A recent blog being circulated via social media bemoaning the increasingly academic nature of dog training started with the telling of a conversation between the author and a training colleague who asked what operant conditioning is. His response to her explanation was, “Why can’t you just train the damn dog?” This question became a mantra throughout, the author insisting it really didn’t matter if these professional dog trainers knew the “fancy words” or what they meant (just to “feel legitimate in conversations with other trainers”), so long as they got results. In fact, the pressure to learn it was deemed offensive because that meant losing valuable time. This author is not alone. The suggestion that science is unnecessary in dog training isn’t new, but the implied integrity in the dismissal of it is, and it’s popping up a lot lately. Surely, that’s not the optimal direction for this already disastrous industry to trend.
Willful ignorance may be a prevalent reality, but it’s hardly a virtue. Tolerating the subjugation of the very act of learning so that some can continue to ply their trade in tradition or stumble along blindly without so much as a hint of intellectual curiosity is a magnificent failure of professional standards. It’s not outrageous enough that dog trainers aren’t required to accurately understand how dogs learn and what drives behavior, scientific illiteracy in this field is now to be repackaged as noble? I’m under no delusions that this problem is specific to practitioners in any one camp, either. It’s a critical industry fail that spans philosophical divides. While it’s currently legal to profit in practice uneducated, shouldn’t we at least draw the line at the glorification of that? At what point is professional courtesy to all simply perpetuating violations against dogs and their owners as industry standard?
Because the act of learning and staying current in important developments in your field isn’t for the sake of sounding smart; it’s purpose is in understanding what you are doing. It’s about professional ethics, forming quality standards of care, and personal integrity. It’s been two decades that we’ve had the actual experts in the behavioral sciences practically spoon feeding dog professionals the necessary understanding and technology to work credibly and humanely with man’s best friend. It’s been available to anyone interested in learning it. Consumers are catching on, in spite of attempts by so many in the industry to obfuscate it, as are veterinary professionals and quite a number of animal welfare advocates. For dog trainers, the imminent reality is this:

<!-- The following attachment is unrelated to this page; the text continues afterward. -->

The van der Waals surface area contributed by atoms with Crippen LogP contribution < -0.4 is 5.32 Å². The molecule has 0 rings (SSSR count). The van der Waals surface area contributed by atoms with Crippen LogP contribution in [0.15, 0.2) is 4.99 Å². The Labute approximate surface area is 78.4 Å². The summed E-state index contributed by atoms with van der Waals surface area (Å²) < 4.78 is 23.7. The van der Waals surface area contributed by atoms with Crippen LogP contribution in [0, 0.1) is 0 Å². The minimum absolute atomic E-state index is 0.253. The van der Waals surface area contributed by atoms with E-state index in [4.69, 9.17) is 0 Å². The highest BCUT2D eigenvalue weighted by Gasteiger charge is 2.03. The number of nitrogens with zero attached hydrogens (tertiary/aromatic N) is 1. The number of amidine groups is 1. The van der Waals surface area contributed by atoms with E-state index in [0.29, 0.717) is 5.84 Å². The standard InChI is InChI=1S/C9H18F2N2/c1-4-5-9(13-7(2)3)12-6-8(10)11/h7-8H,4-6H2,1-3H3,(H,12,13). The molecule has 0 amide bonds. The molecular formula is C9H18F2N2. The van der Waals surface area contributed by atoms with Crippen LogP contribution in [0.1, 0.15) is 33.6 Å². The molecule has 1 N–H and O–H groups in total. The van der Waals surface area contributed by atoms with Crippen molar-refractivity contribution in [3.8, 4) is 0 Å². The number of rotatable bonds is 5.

If you need operant conditioning explained to you, you probably shouldn’t be charging people money to train their dogs.
If you don’t know the difference between operant and classical conditioning, you shouldn’t be charging people money to train their dogs.
If you don’t understand the simultaneous relationship between operant and classical conditioning – that dogs are making important, innately persuasive associations impacting their quality of life as they learn behaviors – you shouldn’t be charging people money to train their dogs.
If you don’t understand that operant and classical conditioning aren’t manmade constructs, but are naturally occurring phenomena we manipulate and long ago assigned language (language you should have in your vernacular as a dog training professional), you shouldn’t be charging people money to train their dogs.
If you haven’t read the AVSAB position statement on the use of aversives in dog training; or, if after running your methodology up the flagpole with said position statement you find yourself in opposition to those guidelines, you shouldn’t be charging people money to train their dogs.
Finally, if your primary concern about the dog training industry is that it has become “too academic,” you might consider finding a career for which you have an intellectual appetite. These aren’t inanimate objects we are talking about; they are living, thinking, sentient animals – animals that live in the homes and communities of people. If accurately understanding them as a species or learning how your interactions with them impact their behavior and their welfare is of such little interest to you, please stop charging people money to train their dogs.
Your reaction to knowing there is valid science to inform your work shouldn’t be one of disregard. It shouldn’t cause you to feel that your livelihood is threatened or to dig your heels in stubbornly in protest. It’s good news! As with any professional industry, staying current in it – not denying or dismissing it – lends to your professional credibility. There is nothing admirable or beneficial about willful ignorance. Hasn’t the time for it to be professionally tolerated in dog training just about run its course?
By Lisa Skavienski | June 6th, 2016
About the Author: Lisa Skavienski
Lisa Skavienski, CTC, is a graduate of The Academy for Dog Trainers. Lisa lives in Rochester, NY, with her partner, Kevin, and their bevy of dogs, most of whom are stubby. Lisa is involved in the rescue community in her area with a primary focus on community outreach; and she is committed to making the world a better place for dogs and their humans through reward-based training.